So’s research also reveals that literary institutions’ commitments to supporting nonwhite writers have always been short-lived, rather than ushering in long-term change. For instance, the number of authors of colour published by Random House increased significantly when Toni Morrison joined the publishing house as editor in 1967. But as soon as she stepped down from the role in 1983, that number dropped sharply. 

When So expanded his research until the present day for a recent op-ed in The New York Times, he found that racial inequality in the industry lives on. Analyzing data from major publishing houses between 1950 and 2018, 95 per cent of books were written by white people. In 2018, the figure stood at 89 per cent.

It’s not just a matter of numbers, either. In Redlining Culture, So analyzes texts at the language level to see how the dominance of white writers has shaped the way race gets narrativized in stories. 

The machine learning methods he uses can provide complex representations of literary texts, analyzing a novel’s themes or how characters are portrayed based on their race. (Because of his background in humanities and critical race studies, So developed a model that accounted for the fact that white characters are often not identified as such on the page—something many data scientists would have missed.) 

His text mining found that white characters from the period’s novels are generally portrayed in flattering terms, while Black characters are mainly rendered through negative racial stereotypes. White characters also tend to evolve throughout stories, moving through a range of subjectivities, while Black characters mostly remain stable or unchanging.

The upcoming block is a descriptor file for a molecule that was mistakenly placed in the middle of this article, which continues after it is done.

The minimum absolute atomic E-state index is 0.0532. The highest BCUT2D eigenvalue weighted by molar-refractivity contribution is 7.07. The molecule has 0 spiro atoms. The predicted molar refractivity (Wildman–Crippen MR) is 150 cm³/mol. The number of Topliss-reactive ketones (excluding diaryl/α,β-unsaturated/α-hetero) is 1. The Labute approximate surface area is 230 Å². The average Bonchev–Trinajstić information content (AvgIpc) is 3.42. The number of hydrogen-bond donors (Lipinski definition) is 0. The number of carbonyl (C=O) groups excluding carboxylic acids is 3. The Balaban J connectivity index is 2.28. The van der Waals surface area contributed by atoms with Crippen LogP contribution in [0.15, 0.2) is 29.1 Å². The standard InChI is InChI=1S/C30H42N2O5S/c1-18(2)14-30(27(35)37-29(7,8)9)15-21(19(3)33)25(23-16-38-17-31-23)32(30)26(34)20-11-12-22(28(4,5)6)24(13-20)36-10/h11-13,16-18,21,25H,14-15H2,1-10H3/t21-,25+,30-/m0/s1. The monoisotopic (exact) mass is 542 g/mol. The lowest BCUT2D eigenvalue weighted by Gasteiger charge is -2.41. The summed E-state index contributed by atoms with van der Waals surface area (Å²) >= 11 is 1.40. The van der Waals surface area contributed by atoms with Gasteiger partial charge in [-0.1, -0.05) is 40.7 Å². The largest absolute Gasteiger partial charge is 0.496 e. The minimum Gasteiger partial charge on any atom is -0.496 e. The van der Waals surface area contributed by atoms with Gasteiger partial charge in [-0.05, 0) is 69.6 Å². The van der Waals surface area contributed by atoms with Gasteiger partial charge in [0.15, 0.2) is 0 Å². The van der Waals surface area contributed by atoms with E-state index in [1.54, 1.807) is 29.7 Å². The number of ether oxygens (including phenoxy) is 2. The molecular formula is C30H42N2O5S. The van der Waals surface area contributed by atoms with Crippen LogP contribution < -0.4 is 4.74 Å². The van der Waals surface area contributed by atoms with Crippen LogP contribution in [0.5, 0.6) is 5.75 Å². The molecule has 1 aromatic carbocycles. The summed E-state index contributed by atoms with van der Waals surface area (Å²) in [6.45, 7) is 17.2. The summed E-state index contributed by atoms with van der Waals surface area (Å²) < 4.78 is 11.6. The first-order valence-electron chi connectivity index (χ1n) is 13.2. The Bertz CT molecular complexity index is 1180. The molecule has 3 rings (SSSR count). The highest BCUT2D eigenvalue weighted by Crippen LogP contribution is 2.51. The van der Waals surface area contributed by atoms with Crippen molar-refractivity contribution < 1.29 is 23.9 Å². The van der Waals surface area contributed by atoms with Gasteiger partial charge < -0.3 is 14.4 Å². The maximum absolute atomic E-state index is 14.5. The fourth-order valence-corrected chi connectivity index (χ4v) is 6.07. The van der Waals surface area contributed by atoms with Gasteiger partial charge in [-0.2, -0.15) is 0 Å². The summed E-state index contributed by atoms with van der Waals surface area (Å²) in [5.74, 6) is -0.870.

Of course, there are exceptions to all patterns. Computer scientists typically remove outliers from datasets, since they don’t impact the overall trend. But So is quick to point out that in his research, outliers can represent works of literary genius. 

“I think what’s special about literature, art and culture is that individual writers or artists can make a huge impact,” he says. In his book, he conducts close readings of these outliers, like Octavia Butler’s Parable of the Sower, to show “racial minority authors meaningfully subverting and transforming the systems of power that seek to contain them.” 

In the last five years, authors of colour have dominated the winner’s circle for the National Book Awards in the U.S. – the top prizes in the fiction category have gone to books written by Colson Whitehead, Jesmyn Ward and other nonwhite writers. Could this mark a turning point?

So addresses the question in his book’s conclusion. 

“We’ve been here before,” he writes, pointing to “an uptick in the number of minority authors winning prizes in the late 1980s, an increase that proves relatively ephemeral and nonlasting.” 

It is one thing “to give a few more awards to nonwhite authors,” suggests So. “It’s far harder to change the broader idea of what the literary establishment defines as ‘prizeworthy’ based on what’s on the page.”